Can physicians recover from burnout?
Physicians absolutely can and do recover from burnout. Many assume that they will have to quit their positions or even leave the practice of medicine, but in my experience, 70% will recover without changing jobs, and most will never need to leave the practice of medicine.
How do you approach burnout and compassion fatigue in your clients?
I frame burnout as the depletion of three “energetic bank accounts.” It is similar to your actual bank account except these accounts hold your life energy. It’s like “the Force” in Star Wars. You have to make regular deposits in your money account at the bank if you want to make withdrawals. Similarly, if you take out more energy than you put in, you drain your account and eventually end up with a negative energy balance. Burnout happens when you continue to see patients when your energy account balances are below zero.
There are three “energetic accounts,” which correspond to the three symptoms of burnout: physical, emotional, and spiritual.
When you deplete your physical “energy account,” you are expending more physical energy than you are replenishing. This goes back to residency, when we are trained to continue coming to work, even when our energy is below zero. Doctors are taught to neglect their own health, and eventually that starts to catch up. Draining the physical “energy account” corresponds to the exhaustion stage of burnout.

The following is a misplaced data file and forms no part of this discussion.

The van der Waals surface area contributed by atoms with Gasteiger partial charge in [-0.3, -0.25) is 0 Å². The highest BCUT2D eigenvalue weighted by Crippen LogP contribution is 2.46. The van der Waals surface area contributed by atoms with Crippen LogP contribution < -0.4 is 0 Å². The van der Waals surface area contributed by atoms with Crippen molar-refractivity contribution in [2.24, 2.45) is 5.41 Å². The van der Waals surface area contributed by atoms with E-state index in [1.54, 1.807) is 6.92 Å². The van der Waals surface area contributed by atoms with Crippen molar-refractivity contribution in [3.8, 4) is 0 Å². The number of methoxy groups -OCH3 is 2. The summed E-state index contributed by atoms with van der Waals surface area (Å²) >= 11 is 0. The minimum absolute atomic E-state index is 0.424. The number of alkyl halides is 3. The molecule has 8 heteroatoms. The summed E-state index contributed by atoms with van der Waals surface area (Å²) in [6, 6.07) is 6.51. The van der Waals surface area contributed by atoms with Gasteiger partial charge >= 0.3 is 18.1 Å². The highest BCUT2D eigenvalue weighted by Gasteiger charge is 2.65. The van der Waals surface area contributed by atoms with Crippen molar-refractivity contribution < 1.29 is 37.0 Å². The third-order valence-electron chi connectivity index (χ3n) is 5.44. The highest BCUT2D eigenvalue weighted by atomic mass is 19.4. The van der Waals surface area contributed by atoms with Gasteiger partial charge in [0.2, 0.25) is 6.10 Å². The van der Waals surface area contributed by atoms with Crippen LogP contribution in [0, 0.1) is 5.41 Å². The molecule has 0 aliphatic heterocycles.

The second “energy account” is emotional. A negative balance here gives rise to the second stage of burnout, which is depersonalization. Physical exhaustion can lead to impatience with patients and the desire to get through the visit so that the myriad other tasks can be fulfilled and you can go home. So the physician experiences an emotional shutdown that makes it harder to feel empathy for the pain and suffering of patients.
Both of these contribute to the third stage of burnout, which is lack of efficacy—in other words, depleting the spiritual “energy account.” You begin to question the meaning of what you are doing in a profession you entered because the vision of alleviating suffering was so meaningful to you.
How can these three “accounts” be replenished?